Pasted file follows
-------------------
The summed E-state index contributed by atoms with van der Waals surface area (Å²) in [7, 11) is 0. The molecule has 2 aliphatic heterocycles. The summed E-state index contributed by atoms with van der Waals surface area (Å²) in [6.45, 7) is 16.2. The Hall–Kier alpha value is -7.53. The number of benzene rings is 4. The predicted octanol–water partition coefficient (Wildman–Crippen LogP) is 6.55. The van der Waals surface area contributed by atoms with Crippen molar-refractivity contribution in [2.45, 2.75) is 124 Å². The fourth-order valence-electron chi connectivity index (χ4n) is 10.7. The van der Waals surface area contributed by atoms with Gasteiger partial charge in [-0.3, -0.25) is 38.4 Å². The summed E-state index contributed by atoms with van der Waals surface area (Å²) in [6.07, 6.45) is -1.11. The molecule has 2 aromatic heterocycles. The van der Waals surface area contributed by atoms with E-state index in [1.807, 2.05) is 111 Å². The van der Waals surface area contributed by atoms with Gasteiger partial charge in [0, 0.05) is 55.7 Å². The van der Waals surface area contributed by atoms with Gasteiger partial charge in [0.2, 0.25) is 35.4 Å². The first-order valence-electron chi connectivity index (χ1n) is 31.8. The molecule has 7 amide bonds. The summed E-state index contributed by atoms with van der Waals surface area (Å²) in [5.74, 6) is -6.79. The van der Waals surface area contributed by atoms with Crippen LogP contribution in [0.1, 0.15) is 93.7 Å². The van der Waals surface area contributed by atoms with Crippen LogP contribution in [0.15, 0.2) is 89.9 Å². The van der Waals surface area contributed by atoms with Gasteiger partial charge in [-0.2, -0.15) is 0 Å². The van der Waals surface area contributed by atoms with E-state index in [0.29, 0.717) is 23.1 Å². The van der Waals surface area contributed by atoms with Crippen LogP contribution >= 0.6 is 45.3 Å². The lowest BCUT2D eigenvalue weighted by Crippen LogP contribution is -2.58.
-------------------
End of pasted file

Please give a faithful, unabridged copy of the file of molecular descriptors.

The summed E-state index contributed by atoms with van der Waals surface area (Å²) in [7, 11) is 0. The molecule has 2 aliphatic heterocycles. The summed E-state index contributed by atoms with van der Waals surface area (Å²) in [6.45, 7) is 16.2. The Hall–Kier alpha value is -7.53. The number of benzene rings is 4. The predicted octanol–water partition coefficient (Wildman–Crippen LogP) is 6.55. The van der Waals surface area contributed by atoms with Crippen molar-refractivity contribution in [2.45, 2.75) is 124 Å². The fourth-order valence-electron chi connectivity index (χ4n) is 10.7. The van der Waals surface area contributed by atoms with Gasteiger partial charge in [-0.3, -0.25) is 38.4 Å². The summed E-state index contributed by atoms with van der Waals surface area (Å²) in [6.07, 6.45) is -1.11. The molecule has 2 aromatic heterocycles. The van der Waals surface area contributed by atoms with E-state index in [1.807, 2.05) is 111 Å². The van der Waals surface area contributed by atoms with Gasteiger partial charge in [0, 0.05) is 55.7 Å². The van der Waals surface area contributed by atoms with Gasteiger partial charge in [0.2, 0.25) is 35.4 Å². The first-order valence-electron chi connectivity index (χ1n) is 31.8. The molecule has 7 amide bonds. The summed E-state index contributed by atoms with van der Waals surface area (Å²) in [5.74, 6) is -6.79. The van der Waals surface area contributed by atoms with Crippen LogP contribution in [0.1, 0.15) is 93.7 Å². The van der Waals surface area contributed by atoms with Crippen LogP contribution in [0.15, 0.2) is 89.9 Å². The van der Waals surface area contributed by atoms with Gasteiger partial charge in [-0.2, -0.15) is 0 Å². The van der Waals surface area contributed by atoms with E-state index in [0.29, 0.717) is 23.1 Å². The van der Waals surface area contributed by atoms with Crippen LogP contribution >= 0.6 is 45.3 Å². The lowest BCUT2D eigenvalue weighted by Crippen LogP contribution is -2.58.